But regardless of the outcome, the level of influence labor groups have asserted over the mainstream political dialogue marks a significant victory for private-sector unions, which have experienced steep declines in membership over the last two decades. The Fight for $15 movement has been credited with publicizing the problems facing low-wage workers, coinciding with a push from Democrats and progressive activists toward raising the minimum wage. In 2014, voters in several states approved ballot measures to increase the minimum wage, and cities like Chicago and Seattle have passed similar proposals at the local level.
Prominent Democrats have also gotten on board. Massachusetts Senator Elizabeth Warren tweeted her support for Fight for $15 protesters Wednesday, as did New York City Mayor Bill de Blasio, who has called for a change in state law that would let the city's minimum wage rise to $15 an hour by 2019. In Oakland, former US Labor Secretary Robert Reich led a walkout at a McDonald's, coaxing workers there to go on strike. The protests could also pressure newly-announced presidential candidate Hillary Clinton to articulate her stance on the minimum wage as she tries to shore up support with her party's progressive wing.
As support for the Fight for $15 has grown, the campaign has expanded into a broader social justice movement that seeks more robust economic opportunity and civil rights for low income and minority Americans. Most notably, labor groups have coordinated with Black Lives Matter activists, building on an alliance that formed in the wake of the shooting of Michael Brown in Ferguson last fall.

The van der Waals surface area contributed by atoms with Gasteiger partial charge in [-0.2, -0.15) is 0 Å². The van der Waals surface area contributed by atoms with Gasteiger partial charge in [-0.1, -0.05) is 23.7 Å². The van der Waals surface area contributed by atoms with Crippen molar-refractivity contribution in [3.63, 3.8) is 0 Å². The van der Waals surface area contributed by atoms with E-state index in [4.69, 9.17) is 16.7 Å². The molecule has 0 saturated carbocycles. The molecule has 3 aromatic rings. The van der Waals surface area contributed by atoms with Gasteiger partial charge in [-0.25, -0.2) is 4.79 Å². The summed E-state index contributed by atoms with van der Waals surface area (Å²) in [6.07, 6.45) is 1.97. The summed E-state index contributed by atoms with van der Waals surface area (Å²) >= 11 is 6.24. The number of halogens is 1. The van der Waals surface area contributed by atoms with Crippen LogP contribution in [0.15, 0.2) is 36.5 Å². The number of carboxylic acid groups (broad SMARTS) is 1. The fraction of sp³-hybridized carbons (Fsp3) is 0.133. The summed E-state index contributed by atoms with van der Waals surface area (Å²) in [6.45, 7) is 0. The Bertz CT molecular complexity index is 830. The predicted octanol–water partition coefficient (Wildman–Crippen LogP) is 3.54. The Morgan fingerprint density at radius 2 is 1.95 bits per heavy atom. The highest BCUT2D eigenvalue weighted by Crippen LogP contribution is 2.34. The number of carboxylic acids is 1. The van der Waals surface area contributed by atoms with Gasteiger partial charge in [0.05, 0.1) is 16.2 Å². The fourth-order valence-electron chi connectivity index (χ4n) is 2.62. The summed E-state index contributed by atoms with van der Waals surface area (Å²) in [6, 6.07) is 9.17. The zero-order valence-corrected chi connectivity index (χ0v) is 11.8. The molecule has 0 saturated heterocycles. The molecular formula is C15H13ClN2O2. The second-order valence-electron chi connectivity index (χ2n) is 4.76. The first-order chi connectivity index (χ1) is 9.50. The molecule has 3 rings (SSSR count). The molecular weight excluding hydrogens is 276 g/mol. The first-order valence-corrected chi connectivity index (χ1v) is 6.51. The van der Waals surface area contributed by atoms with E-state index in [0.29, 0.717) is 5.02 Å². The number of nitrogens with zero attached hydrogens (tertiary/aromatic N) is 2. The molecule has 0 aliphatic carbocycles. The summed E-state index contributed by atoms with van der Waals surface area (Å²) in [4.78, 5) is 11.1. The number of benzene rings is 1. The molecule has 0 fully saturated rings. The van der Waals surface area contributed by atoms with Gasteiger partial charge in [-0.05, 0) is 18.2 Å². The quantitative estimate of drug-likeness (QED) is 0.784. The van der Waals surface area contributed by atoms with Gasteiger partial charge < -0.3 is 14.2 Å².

In some cases, protest groups originally organized to fight police brutality have began to focus also on low-wage restaurants and retailers. At a demonstration in New York, where protesters blocked lanes on the Brooklyn Bridge, participants carried signs that addressed both police brutality and fairness in pay.
Outside of the Flatbush Avenue McDonald's on Wednesday, the Fight for $15 message blended together with other progressive slogans. "This is what democracy looks like," Shantel Walker, a demonstrator who makes $9 an hour at Papa John's told me, repeating a popular line from Occupy Wall Street. "We're not living life at its fullest, we're tired of not making enough money to feed our families."